FEBRUARY 9, 1948
HYDE PARK, Sunday—I went to speak for one of the Y.M.C.A. groups at New York University Medical College late Friday afternoon, and I was interested to see that a good cross section of our New York City population was represented in the audience. There were Protestants, Catholics and Jews, as well as boys of many racial strains, including Negroes. It was easy to talk to them about human rights and the United Nations, for many of them knew, either from personal experience or through affiliations with different people, what the abrogation of human rights means to any group of people.
In this connection I would like to say a word about the reception accorded by a group of Southern Democratic Senators and Representatives to the President's message sent with the report of his Committee on Civil Liberties. Anyone who has worked in the international field knows well that our failure in race relations in this country, and our open discrimination against various groups, injures our leadership in the world. It is the one point which can be attacked and to which the representatives of the United States have no answer.
I wish these Southern gentlemen had a little more faith in the white race and believed that we were capable of associating with and doing justice to another race without of necessity being swallowed up by that race. It seems to me that this hue and cry on the subject of segregation is nothing but an expression of fear. This fear is more understandable in the South, where in certain areas a larger section of the population is colored. Yet if proper conditions existed and there was equal opportunity for education, for economic security and for decent living, there need be no fear. It is because we do not grant civil and economic rights on an equal basis that there is any real reason for fear.
There can be no real democracy where 15,000,000 people feel that they are discriminated against and cannot live on equal terms with their neighbors. Neither will there be real unity in this country until we conquer our prejudices. All of us have them in one form or another, but the time has come when the fight must be made by each one of us to live at home in a way which will make it possible to live peacefully in the world as a whole.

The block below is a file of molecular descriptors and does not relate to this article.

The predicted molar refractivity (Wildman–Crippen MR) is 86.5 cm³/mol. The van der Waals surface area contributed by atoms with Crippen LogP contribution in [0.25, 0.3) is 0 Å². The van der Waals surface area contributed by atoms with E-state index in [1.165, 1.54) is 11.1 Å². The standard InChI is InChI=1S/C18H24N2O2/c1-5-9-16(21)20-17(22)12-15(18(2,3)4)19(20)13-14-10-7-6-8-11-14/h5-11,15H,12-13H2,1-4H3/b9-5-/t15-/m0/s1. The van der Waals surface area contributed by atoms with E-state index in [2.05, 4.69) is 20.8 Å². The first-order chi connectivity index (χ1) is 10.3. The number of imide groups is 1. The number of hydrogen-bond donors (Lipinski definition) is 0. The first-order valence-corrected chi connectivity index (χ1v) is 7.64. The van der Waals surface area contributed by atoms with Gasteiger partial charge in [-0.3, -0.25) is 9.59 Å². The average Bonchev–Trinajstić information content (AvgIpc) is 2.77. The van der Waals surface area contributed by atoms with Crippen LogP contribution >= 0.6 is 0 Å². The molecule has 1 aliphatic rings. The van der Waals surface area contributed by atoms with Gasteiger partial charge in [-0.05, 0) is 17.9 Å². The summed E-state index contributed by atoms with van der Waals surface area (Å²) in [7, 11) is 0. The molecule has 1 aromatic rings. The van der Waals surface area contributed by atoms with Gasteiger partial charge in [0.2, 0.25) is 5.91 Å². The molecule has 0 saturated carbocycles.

The population of the world is very much greater in the colored areas than in the white areas. For that reason alone, if for no other, I think it behooves us to find a way to live together amicably. It is the white people who really are a minority in the world population, and I sometimes wonder why our arrogance has been tolerated so long. We can be good friends and good neighbors. We do not have to intermarry. That is a personal matter and would not of necessity follow, as some of our Southern friends would have us think, if we had equal opportunity for education in the same schools, or happened to meet on an equal basis in work or even in play.
This is no longer a question which we can regard as a purely domestic issue. It touches the whole world international situation, and it is time we faced it in that way.
(WORLD COPYRIGHT, 1948, BY UNITED FEATURE SYNDICATE, INC.; REPRODUCTION IN WHOLE OR PART PROHIBITED.)
About this document
My Day by Eleanor Roosevelt, February 9, 1948
Digital edition created by The Eleanor Roosevelt Papers Project The George Washington University Old Main Building, Suite 406 1951 F Street, NW Washington, DC 20052
- Brick, Christopher (Editor)
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MEP edition publlished on 2008-06-30
TEI-P5 edition published on 2017-04-28
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